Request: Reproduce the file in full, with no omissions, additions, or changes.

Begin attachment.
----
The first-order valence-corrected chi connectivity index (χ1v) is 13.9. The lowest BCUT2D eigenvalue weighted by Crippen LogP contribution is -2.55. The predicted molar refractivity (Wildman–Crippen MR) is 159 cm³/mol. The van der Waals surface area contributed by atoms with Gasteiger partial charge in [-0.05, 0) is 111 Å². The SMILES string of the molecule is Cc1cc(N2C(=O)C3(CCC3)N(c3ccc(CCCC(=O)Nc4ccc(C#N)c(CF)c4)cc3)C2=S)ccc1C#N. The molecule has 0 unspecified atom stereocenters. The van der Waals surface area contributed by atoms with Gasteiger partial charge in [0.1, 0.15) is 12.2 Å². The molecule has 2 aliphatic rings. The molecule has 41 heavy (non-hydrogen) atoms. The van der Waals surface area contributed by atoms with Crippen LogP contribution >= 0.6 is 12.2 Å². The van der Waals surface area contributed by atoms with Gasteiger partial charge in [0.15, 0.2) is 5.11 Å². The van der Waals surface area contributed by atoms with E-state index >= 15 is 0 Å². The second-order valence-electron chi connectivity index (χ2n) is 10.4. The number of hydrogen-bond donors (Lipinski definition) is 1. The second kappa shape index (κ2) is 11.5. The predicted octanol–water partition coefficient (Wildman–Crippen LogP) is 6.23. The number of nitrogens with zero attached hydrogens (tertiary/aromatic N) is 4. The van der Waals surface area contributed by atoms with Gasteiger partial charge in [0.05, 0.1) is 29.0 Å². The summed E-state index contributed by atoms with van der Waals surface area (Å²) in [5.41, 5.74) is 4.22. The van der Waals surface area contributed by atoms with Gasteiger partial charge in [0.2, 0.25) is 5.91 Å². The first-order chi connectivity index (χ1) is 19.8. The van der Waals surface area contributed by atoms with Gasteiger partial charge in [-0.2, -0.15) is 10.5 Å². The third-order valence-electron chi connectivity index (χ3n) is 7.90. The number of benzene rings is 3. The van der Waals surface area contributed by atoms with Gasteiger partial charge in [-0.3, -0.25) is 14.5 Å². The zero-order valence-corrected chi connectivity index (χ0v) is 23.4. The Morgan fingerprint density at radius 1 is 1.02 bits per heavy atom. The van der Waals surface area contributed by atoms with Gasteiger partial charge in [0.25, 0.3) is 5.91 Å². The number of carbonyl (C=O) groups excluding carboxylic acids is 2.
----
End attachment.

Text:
The first-order valence-corrected chi connectivity index (χ1v) is 13.9. The lowest BCUT2D eigenvalue weighted by Crippen LogP contribution is -2.55. The predicted molar refractivity (Wildman–Crippen MR) is 159 cm³/mol. The van der Waals surface area contributed by atoms with Gasteiger partial charge in [-0.05, 0) is 111 Å². The SMILES string of the molecule is Cc1cc(N2C(=O)C3(CCC3)N(c3ccc(CCCC(=O)Nc4ccc(C#N)c(CF)c4)cc3)C2=S)ccc1C#N. The molecule has 0 unspecified atom stereocenters. The van der Waals surface area contributed by atoms with Gasteiger partial charge in [0.1, 0.15) is 12.2 Å². The molecule has 2 aliphatic rings. The molecule has 41 heavy (non-hydrogen) atoms. The van der Waals surface area contributed by atoms with Crippen LogP contribution >= 0.6 is 12.2 Å². The van der Waals surface area contributed by atoms with Gasteiger partial charge in [0.15, 0.2) is 5.11 Å². The van der Waals surface area contributed by atoms with E-state index >= 15 is 0 Å². The second-order valence-electron chi connectivity index (χ2n) is 10.4. The number of hydrogen-bond donors (Lipinski definition) is 1. The second kappa shape index (κ2) is 11.5. The predicted octanol–water partition coefficient (Wildman–Crippen LogP) is 6.23. The number of nitrogens with zero attached hydrogens (tertiary/aromatic N) is 4. The van der Waals surface area contributed by atoms with Gasteiger partial charge in [0.05, 0.1) is 29.0 Å². The summed E-state index contributed by atoms with van der Waals surface area (Å²) in [5.41, 5.74) is 4.22. The van der Waals surface area contributed by atoms with Gasteiger partial charge in [0.2, 0.25) is 5.91 Å². The first-order chi connectivity index (χ1) is 19.8. The van der Waals surface area contributed by atoms with Gasteiger partial charge in [-0.2, -0.15) is 10.5 Å². The third-order valence-electron chi connectivity index (χ3n) is 7.90. The number of benzene rings is 3. The van der Waals surface area contributed by atoms with Gasteiger partial charge in [-0.3, -0.25) is 14.5 Å². The zero-order valence-corrected chi connectivity index (χ0v) is 23.4. The Morgan fingerprint density at radius 1 is 1.02 bits per heavy atom. The van der Waals surface area contributed by atoms with Gasteiger partial charge in [0.25, 0.3) is 5.91 Å². The number of carbonyl (C=O) groups excluding carboxylic acids is 2.